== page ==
Saturday, September 23, 2017


This review was originally written in 2009 for

Jean-Luc Godard was one of the most prolific filmmakers of the early 1960s, producing a string of exciting, creative films that, as Susan Sontag once wrote, work as one long piece of cinema, an evolving, ever-expanding movie from a singular artistic source. Of those early movies, one of the least talked about seems to be Une Femme Mariée (A Married Woman), his 1964 study of one woman's emotional dilemma. Perhaps it's just that the movie fell between the more popular Band of Outsiders [review] and the sci-fi detective film Alphaville [review], and so the less flashy feature got lost behind the spotlight. Regardless, it's an unfair development. A Married Woman is a worthy companion piece to Godard's divisive 1963 masterpiece, Contempt [review], exploring many of the same themes of infidelity, changing affections, and performance, but this time more sympathetic to the female side of the story.

Macha Méril stars as Charlotte, a young wife married to Pierre (Philippe Leroy), an older man whose previous marriage ended after two months, leaving him a cuckold with a young son. Despite going through the motions of wife and lover, Charlotte has grown tired of the arrangement, and she has sought extramarital passions in the arms of a handsome actor, Robert (Bernard Noël). Robert wants her to leave Pierre and be with him, and Charlotte has agreed to get a divorce so they can make that happen. Yet, pulling the trigger is not so easy.

A Married Woman is told in a series of distinct chapters, opening with a rendezvous with Robert, transitioning into Charlotte's return to family and time with Pierre, then a little girl talk, and finally back to Robert. Far from a conventional narrative, A Married Woman is composed of Godard's usual aesthetic, like a series of cut-up snapshots rearranged and pasted together. The final product is a little like a parlor-room drama given a modern remix. Continuing his groundbreaking experiments with music, advertising, and slogans, Godard splices conversations with movie posters (as well as his usual self-reflexive references to the same), ads for brassieres, and the sights of Paris, including the Eiffel Tower and a Jean Cocteau window display. Instead of the usual talking heads, he presents conversations as one-sided, having each character look directly into the camera and state their business, with their partner sometimes posing questions off-screen. Thus, discussions are more like filmed interrogations than an exchange of information, each lover demanding to know if they are loved and how much. Just what are you prepared to do for me?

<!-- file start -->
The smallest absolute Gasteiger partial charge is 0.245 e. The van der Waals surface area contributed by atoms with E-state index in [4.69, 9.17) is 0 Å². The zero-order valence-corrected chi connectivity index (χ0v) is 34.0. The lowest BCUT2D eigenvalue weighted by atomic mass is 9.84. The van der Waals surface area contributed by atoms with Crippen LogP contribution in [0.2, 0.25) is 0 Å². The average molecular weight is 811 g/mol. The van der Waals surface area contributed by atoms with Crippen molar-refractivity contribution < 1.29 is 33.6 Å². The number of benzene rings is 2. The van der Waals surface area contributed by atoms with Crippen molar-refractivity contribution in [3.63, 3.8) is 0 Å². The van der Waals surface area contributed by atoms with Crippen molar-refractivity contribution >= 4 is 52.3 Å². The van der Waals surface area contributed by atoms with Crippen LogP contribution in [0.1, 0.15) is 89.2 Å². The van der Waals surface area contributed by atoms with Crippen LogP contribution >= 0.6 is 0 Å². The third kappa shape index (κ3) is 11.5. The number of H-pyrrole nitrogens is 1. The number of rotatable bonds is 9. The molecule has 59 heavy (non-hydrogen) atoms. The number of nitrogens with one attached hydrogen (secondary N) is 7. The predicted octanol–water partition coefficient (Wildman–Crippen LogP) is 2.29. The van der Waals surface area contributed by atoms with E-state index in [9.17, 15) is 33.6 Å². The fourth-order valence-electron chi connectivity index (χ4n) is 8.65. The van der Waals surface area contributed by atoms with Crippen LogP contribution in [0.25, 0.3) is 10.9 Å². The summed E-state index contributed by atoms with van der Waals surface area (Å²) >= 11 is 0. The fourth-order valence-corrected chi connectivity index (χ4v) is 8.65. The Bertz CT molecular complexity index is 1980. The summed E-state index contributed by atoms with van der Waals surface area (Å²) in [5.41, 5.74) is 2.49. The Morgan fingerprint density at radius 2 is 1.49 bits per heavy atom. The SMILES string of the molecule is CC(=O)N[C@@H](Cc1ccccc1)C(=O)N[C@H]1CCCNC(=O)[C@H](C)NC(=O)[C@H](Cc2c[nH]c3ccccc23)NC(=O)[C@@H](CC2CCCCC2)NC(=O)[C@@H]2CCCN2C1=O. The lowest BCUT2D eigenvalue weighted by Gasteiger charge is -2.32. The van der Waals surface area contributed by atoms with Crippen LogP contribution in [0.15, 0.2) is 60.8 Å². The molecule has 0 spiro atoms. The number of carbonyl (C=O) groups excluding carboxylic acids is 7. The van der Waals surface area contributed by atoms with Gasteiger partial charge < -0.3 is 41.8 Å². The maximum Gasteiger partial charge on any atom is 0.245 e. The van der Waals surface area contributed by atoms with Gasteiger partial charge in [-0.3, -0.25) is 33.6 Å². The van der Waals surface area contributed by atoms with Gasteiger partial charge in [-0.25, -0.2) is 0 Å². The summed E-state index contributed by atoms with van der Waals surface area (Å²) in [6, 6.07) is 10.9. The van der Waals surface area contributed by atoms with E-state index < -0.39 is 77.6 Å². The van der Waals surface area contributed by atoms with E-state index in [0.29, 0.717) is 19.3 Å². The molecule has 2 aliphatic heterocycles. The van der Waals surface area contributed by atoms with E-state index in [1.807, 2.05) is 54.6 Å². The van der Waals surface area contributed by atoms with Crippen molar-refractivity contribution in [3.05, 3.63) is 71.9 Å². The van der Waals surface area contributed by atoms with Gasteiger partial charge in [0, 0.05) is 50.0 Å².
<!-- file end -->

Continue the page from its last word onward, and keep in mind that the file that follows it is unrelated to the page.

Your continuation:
Ever the trickster, Godard plays fast and loose with the idea of the male gaze in A Married Woman. The lovemaking scenes are staged using strictly framed shots, focusing on different parts of Charlotte--the back of her neck, her bellybutton, her legs. It is both reverential and objectifying, loving and lustful, a dichotomy Godard is acknowledging as existing in both of Charlotte's male partners. As she will figure out, they want to possess the parts, but not necessarily the whole. She wonders why both of them don't want to see her in her complete nakedness, Robert even imploring her to put on a shirt as she wanders their shared boudoir in panties and nothing more--though even in her exhibitionism, she hides a little, covering her breasts with her arm. Then again, if Robert would express his desire to see them, she'd reveal all. Interesting, too, that both the husband and boyfriend end sexual encounters with talk of pregnancy, of each wanting to give Charlotte a baby. Her nervous reluctance is refreshing. Not all modern women want to be mothers, after all, and the implication is that the men see this as a final stamp of ownership, the way to shackle her. The men are frighteningly interchangeable, especially the way Godard regularly shoots only the backs of their heads or leaves them off camera entirely.